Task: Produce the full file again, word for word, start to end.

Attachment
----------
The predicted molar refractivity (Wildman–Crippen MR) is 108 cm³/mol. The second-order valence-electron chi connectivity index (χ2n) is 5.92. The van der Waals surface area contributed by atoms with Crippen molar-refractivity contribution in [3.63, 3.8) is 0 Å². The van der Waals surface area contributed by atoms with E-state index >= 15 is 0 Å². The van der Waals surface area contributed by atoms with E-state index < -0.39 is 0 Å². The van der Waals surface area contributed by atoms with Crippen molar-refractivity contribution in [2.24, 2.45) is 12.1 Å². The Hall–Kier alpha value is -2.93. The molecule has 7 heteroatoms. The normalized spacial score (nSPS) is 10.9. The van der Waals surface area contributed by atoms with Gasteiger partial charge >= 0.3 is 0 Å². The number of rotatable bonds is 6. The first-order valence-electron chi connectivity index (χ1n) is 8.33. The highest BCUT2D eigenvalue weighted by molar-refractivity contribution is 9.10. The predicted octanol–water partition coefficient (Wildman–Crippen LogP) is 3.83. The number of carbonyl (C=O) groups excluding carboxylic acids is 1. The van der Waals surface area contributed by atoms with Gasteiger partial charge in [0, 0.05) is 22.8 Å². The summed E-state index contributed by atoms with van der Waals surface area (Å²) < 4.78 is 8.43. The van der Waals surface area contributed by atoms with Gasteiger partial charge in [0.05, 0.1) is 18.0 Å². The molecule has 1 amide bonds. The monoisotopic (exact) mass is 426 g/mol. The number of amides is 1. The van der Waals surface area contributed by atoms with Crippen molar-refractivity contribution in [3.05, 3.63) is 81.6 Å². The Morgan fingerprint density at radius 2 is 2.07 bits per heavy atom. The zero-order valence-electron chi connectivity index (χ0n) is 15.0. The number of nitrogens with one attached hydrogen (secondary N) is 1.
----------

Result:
The predicted molar refractivity (Wildman–Crippen MR) is 108 cm³/mol. The second-order valence-electron chi connectivity index (χ2n) is 5.92. The van der Waals surface area contributed by atoms with Crippen molar-refractivity contribution in [3.63, 3.8) is 0 Å². The van der Waals surface area contributed by atoms with E-state index >= 15 is 0 Å². The van der Waals surface area contributed by atoms with E-state index < -0.39 is 0 Å². The van der Waals surface area contributed by atoms with Crippen molar-refractivity contribution in [2.24, 2.45) is 12.1 Å². The Hall–Kier alpha value is -2.93. The molecule has 7 heteroatoms. The normalized spacial score (nSPS) is 10.9. The van der Waals surface area contributed by atoms with Gasteiger partial charge >= 0.3 is 0 Å². The number of rotatable bonds is 6. The first-order valence-electron chi connectivity index (χ1n) is 8.33. The highest BCUT2D eigenvalue weighted by molar-refractivity contribution is 9.10. The predicted octanol–water partition coefficient (Wildman–Crippen LogP) is 3.83. The number of carbonyl (C=O) groups excluding carboxylic acids is 1. The van der Waals surface area contributed by atoms with Gasteiger partial charge in [0, 0.05) is 22.8 Å². The summed E-state index contributed by atoms with van der Waals surface area (Å²) < 4.78 is 8.43. The van der Waals surface area contributed by atoms with Gasteiger partial charge in [0.05, 0.1) is 18.0 Å². The molecule has 1 amide bonds. The monoisotopic (exact) mass is 426 g/mol. The number of amides is 1. The van der Waals surface area contributed by atoms with Crippen molar-refractivity contribution in [3.05, 3.63) is 81.6 Å². The Morgan fingerprint density at radius 2 is 2.07 bits per heavy atom. The zero-order valence-electron chi connectivity index (χ0n) is 15.0. The number of nitrogens with one attached hydrogen (secondary N) is 1.